Seattle or North Carolina? Not much of a difference for the next few days, as the Pacific Northwest-esque weather pattern remains stuck overhead. I’ve said it before, I’ll say it again:
If you’re looking for a silver lining, here’s what I can offer you today: it won’t rain everywhere all the time, and it won’t be as cold as yesterday. Hooray?
The best chance of rain today will be in the northern half of central North Carolina, through midday. Rain chances will diminish (but not disappear) this afternoon. The HRRR model’s radar simulation from 9:00am through 9:00pm shows the afternoon break…but it will still be cloudy and damp:The REALLY tricky part of today’s forecast is the temperature trend — we’ll warm up, but how much? Winds have shifted to the southwest, but I don’t think they’ll be strong enough to completely displace the cool air mass. The range of possibilites is HUGE! If the cool air doesn’t budge at all, we’ll be stuck in the 40s…but if the southwesterly wind can win out, we’ll warm up to the 60s. I think the North American Model has the best handle on things (as it often does in this type of pattern) — it shows temperatures reaching the low 50s from the Triangle northward, climbing all the way to the low to mid 60s around Fayetteville, in the Sandhills, and along the southern Coastal Plain:
There’s more rain in the forecast tonight and tomorrow — and with the wind turning back to the northeast tonight, the cool air will be locked in again. This is the North American Model’s radar simulation from midnight tonight through midnight Friday night:
Temperatures will be stuck in the 40s from late tonight through Sunday morning — and more scattered showers will keep things wet. The European forecast model’s simuation from midnight Friday night through midday Sunday shows a few breaks, but still plenty of rain:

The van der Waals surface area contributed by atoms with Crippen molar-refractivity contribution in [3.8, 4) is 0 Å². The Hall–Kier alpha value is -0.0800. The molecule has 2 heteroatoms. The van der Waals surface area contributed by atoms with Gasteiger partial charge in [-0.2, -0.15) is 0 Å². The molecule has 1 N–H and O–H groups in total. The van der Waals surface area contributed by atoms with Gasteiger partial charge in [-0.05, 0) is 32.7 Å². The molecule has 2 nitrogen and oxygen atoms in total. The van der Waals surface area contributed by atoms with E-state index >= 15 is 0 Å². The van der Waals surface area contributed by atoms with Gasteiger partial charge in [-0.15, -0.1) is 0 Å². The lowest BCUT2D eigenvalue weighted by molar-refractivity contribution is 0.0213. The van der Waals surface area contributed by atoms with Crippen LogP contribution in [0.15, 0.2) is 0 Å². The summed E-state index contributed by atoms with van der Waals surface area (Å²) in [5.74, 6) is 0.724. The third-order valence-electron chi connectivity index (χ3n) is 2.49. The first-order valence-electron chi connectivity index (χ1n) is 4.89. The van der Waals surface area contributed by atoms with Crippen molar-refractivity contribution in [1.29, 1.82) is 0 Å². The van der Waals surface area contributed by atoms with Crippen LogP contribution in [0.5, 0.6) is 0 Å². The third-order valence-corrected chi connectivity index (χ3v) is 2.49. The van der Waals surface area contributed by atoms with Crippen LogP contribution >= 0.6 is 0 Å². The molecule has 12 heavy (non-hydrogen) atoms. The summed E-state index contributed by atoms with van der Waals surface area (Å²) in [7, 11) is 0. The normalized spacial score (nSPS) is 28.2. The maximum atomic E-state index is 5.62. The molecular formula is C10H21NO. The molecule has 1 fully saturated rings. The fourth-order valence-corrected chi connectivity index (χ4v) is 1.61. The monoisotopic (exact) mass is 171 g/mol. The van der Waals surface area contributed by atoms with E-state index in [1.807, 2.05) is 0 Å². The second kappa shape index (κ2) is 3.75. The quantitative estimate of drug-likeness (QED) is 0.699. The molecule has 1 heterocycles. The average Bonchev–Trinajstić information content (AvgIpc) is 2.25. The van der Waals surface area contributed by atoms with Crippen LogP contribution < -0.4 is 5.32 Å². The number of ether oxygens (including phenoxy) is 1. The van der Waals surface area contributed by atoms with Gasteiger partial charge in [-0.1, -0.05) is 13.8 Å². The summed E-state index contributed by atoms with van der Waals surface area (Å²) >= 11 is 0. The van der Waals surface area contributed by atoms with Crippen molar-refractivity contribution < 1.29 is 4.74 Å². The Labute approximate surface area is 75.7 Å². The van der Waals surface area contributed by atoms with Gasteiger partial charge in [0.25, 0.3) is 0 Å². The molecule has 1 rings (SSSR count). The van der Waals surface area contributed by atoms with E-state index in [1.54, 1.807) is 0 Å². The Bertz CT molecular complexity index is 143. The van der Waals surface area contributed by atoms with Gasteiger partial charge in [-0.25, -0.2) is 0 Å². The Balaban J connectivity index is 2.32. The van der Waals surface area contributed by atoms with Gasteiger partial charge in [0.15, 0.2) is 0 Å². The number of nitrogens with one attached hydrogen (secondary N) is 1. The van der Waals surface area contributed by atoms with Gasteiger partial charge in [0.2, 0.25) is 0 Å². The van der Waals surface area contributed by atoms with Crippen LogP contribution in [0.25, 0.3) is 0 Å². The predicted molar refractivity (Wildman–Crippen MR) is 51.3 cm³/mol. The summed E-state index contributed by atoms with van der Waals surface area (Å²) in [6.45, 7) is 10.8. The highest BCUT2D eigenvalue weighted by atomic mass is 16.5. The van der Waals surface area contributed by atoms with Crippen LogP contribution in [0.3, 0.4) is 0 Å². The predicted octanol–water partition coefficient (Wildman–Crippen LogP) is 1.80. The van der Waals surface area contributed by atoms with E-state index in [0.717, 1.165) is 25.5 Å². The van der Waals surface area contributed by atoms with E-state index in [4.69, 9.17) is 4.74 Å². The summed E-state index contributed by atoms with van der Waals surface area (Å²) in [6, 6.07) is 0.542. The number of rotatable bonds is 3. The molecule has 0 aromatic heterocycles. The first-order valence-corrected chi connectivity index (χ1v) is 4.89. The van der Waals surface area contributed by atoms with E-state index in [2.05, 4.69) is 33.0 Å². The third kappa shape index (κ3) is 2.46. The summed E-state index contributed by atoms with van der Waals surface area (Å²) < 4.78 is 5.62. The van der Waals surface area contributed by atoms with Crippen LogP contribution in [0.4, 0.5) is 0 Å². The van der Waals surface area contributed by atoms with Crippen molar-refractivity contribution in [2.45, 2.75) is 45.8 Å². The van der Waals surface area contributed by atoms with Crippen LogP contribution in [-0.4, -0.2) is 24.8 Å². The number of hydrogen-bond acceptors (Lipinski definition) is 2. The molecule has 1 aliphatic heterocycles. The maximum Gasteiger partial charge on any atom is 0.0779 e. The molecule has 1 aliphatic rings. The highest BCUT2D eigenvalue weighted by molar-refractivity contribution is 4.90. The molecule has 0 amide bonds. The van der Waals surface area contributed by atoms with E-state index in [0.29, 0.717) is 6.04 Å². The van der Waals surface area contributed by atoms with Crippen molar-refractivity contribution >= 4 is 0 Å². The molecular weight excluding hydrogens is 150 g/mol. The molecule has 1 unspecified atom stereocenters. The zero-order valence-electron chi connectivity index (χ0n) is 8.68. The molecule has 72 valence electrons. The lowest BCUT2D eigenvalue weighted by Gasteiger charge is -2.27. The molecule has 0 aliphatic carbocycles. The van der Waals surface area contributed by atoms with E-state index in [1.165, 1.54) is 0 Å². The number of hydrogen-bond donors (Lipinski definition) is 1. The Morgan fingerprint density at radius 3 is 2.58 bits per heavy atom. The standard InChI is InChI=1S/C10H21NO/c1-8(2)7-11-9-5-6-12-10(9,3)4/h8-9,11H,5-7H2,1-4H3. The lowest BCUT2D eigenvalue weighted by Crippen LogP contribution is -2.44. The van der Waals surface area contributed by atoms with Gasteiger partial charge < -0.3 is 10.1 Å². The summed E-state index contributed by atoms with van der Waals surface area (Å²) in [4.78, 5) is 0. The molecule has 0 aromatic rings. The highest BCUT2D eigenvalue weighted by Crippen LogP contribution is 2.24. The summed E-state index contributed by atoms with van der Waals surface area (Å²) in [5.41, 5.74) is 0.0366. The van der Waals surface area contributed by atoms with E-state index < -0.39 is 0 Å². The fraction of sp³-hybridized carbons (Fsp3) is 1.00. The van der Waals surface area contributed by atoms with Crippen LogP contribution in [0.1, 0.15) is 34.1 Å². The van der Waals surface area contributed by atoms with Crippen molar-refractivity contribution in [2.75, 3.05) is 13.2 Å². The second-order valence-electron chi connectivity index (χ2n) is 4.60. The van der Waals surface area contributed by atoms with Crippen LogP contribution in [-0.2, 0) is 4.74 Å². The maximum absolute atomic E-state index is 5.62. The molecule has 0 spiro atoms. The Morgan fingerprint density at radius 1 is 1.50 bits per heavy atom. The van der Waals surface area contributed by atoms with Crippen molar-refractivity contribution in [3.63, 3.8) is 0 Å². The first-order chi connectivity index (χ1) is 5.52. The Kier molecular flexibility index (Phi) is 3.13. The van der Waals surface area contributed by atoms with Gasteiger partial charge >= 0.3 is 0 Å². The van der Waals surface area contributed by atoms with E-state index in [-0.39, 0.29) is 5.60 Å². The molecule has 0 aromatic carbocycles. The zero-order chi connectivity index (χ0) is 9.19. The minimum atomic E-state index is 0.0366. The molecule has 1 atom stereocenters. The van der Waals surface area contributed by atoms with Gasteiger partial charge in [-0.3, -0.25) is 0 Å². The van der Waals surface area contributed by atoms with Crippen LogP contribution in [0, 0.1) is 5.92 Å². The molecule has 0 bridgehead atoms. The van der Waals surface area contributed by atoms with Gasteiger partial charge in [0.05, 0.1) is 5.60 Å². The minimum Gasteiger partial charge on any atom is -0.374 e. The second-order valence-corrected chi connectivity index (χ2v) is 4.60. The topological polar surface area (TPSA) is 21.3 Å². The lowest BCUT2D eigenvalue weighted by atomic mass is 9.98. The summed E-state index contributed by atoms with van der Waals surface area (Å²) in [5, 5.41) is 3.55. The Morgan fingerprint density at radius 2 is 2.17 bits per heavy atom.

Sunday afternoon is the time frame we’re looking forward to — winds will shift to the west and become quite strong, scouring out the cool air and helping temperatures warm all the day up to around 70°:Yes, that is a zero percent rain chance in the forecast for Monday.We’ll stay mostly dry Tuesday, before a slight chance of showers heads back in Tuesday night and Wednesday. That one could still go either way, so we’re leaving the chances low for now.
- Climate change is shifting the energy in the atmosphere that fuels summertime weather, which may lead to stronger thunderstorms and more stagnant conditions for much of the world.
- I linked to a story yesterday about how the unusually strong jet stream is really boosting the speed of eastbound flights. But what does it actually mean for a commercial plane to go over 800 mph?
- China wants to be the first country to launch power stations into space that capture the solar energy and send it back down to Earth.
- Why isn’t NASA sending more rovers to the Moon?
- NASA’s first 24-hour Mars weather station has detected an unexplained, low-frequency infrasound.
- Our galaxy may be filled with planets that are similar to ice giants like Neptune and Uranus. But we’ve only sent one spacecraft to visit those worlds once, thirty years ago.
- The oldest and coldest known white dwarf — an Earth-sized remnant of a sun-like star that has died — could be the first known white dwarf with multiple dust rings. The discovery forces researchers to reconsider models of planetary systems.
- Nuts are fatty and high in calories. So why are they so healthy?
- Lab-grown meat sounds much better for the environment than real meat. But is it? How do you measure replacing methane emissions (bad, but short lived) with CO2 (less bad, but longer lived)? And where will milk come from?
- The quest to rejuvenate aging people with the blood of young donors has prompted a warning from the Food and Drug Administration.
- The military is using a new strategy to help treat third-degree burns — putting patients in a virtual snowy environment has been shown to have a pain-relief effect similar to that of morphine.
- Move over Great Whites — a new shark now dominates in South African waters.